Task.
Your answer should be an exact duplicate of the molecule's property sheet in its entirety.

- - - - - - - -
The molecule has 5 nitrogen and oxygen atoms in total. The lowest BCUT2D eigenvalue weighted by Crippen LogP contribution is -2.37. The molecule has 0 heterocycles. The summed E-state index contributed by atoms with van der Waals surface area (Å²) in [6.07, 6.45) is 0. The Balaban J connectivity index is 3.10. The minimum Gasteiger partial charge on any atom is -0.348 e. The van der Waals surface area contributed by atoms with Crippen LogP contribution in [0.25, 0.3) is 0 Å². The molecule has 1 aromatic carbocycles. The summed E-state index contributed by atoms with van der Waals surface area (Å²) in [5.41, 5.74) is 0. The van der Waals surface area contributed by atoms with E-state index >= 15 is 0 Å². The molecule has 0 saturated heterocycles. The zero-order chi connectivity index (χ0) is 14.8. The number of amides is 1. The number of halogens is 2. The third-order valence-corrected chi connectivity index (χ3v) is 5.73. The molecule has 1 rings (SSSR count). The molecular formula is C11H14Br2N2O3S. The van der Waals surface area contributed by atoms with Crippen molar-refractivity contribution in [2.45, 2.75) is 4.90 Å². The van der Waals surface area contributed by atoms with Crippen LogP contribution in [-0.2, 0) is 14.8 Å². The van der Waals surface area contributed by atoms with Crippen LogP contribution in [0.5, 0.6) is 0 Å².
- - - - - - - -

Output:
The molecule has 5 nitrogen and oxygen atoms in total. The lowest BCUT2D eigenvalue weighted by Crippen LogP contribution is -2.37. The molecule has 0 heterocycles. The summed E-state index contributed by atoms with van der Waals surface area (Å²) in [6.07, 6.45) is 0. The Balaban J connectivity index is 3.10. The minimum Gasteiger partial charge on any atom is -0.348 e. The van der Waals surface area contributed by atoms with Crippen LogP contribution in [0.25, 0.3) is 0 Å². The molecule has 1 aromatic carbocycles. The summed E-state index contributed by atoms with van der Waals surface area (Å²) in [5.41, 5.74) is 0. The van der Waals surface area contributed by atoms with E-state index >= 15 is 0 Å². The molecule has 0 saturated heterocycles. The zero-order chi connectivity index (χ0) is 14.8. The number of amides is 1. The number of halogens is 2. The third-order valence-corrected chi connectivity index (χ3v) is 5.73. The molecule has 1 rings (SSSR count). The molecular formula is C11H14Br2N2O3S. The van der Waals surface area contributed by atoms with Crippen molar-refractivity contribution in [2.45, 2.75) is 4.90 Å². The van der Waals surface area contributed by atoms with Crippen LogP contribution in [-0.2, 0) is 14.8 Å². The van der Waals surface area contributed by atoms with Crippen LogP contribution in [0.5, 0.6) is 0 Å².